Weddings are the most popular time to eat shark fin
Shark Fin Soup is a standard feature at Chinese wedding banquets and is seen as a symbol of wealth and of respect for one’s guests.
However, in a local survey*, 78% of Hong Kong Chinese people considered it acceptable NOT to include shark fin in a wedding banquet menu. We believe this statistic indicates that Hong Kong is ready to embrace the concept of shark-free weddings.
Large scale impact
There is no commonly accepted formula for attributing the number of sharks killed to serve a typical wedding banquet – e.g. the originator of the Happy Hearts Love Sharks wedding contest, Canadian organisation Shark Truth, estimates that 100 bowls of soup equates to roughly 10 sharks (i.e. approximately one shark per table at a typical Chinese wedding banquet).
In truth, the number of sharks killed depends on the quality of the soup (i.e.
proportion of fin included), the type of shark, the type of fin and, of course,
the number of guests. However, given that Chinese wedding banquets typically cater for several hundred guests at a time, it is fair to say that dozens of sharks are killed for every single Chinese wedding banquet serving shark fin.
A lesson for the industry
87% of people who eat shark fin soup do not order it specifically, but eat it as part of a set menu. For reasons of profitability, banqueting vendors automatically include shark fin as a standard feature of Chinese wedding banqueting menus and, sometimes, it can be quite difficult to get it removed. However, evidence suggests that an increasing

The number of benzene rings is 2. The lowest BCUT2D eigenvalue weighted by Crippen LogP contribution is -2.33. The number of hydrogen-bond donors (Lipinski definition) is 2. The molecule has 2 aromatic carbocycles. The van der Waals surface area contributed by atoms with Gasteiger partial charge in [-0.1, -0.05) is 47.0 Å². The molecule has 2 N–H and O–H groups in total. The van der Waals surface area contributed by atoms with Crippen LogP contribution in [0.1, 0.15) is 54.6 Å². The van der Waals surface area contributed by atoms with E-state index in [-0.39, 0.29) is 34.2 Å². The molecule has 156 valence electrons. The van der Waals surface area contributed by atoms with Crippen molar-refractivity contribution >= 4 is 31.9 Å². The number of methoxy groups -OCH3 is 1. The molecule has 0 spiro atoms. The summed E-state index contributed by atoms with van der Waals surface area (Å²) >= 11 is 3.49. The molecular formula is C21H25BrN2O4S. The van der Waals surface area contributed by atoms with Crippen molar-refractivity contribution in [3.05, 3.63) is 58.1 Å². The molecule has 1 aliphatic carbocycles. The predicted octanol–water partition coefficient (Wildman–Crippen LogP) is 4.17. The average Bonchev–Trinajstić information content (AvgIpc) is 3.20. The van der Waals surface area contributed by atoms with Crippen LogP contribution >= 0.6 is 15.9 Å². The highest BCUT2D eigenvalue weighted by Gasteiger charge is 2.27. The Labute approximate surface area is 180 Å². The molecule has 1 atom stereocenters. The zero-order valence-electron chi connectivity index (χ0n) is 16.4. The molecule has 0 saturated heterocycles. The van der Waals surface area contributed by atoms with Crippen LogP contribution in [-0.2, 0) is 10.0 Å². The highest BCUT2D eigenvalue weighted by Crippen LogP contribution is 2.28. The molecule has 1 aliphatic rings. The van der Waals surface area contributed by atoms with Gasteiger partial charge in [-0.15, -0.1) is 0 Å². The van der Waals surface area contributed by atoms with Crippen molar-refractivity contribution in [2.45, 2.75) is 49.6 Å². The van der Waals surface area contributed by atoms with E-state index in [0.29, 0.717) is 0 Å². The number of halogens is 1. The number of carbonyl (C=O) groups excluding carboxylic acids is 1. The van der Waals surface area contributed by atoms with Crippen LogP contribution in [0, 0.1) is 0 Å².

number of couples are already requesting an appropriate (i.e. delicious, status-worthy AND environmentally sustainable) alternative. The organisers of this competition hope that our campaign will incentivize more and more wedding venues to accommodate such alternatives, and to even incentivize more couples to have shark-free weddings.
For a list of some current vendors providing shark-free banqueting menus, please visit WWF-Hong Kong’s website.
*”Survey on Shark Consumption Habits & Attitudes in Hong Kong”, 2011, completed by BLOOM with the University of Hong Kong Social Sciences Research Center.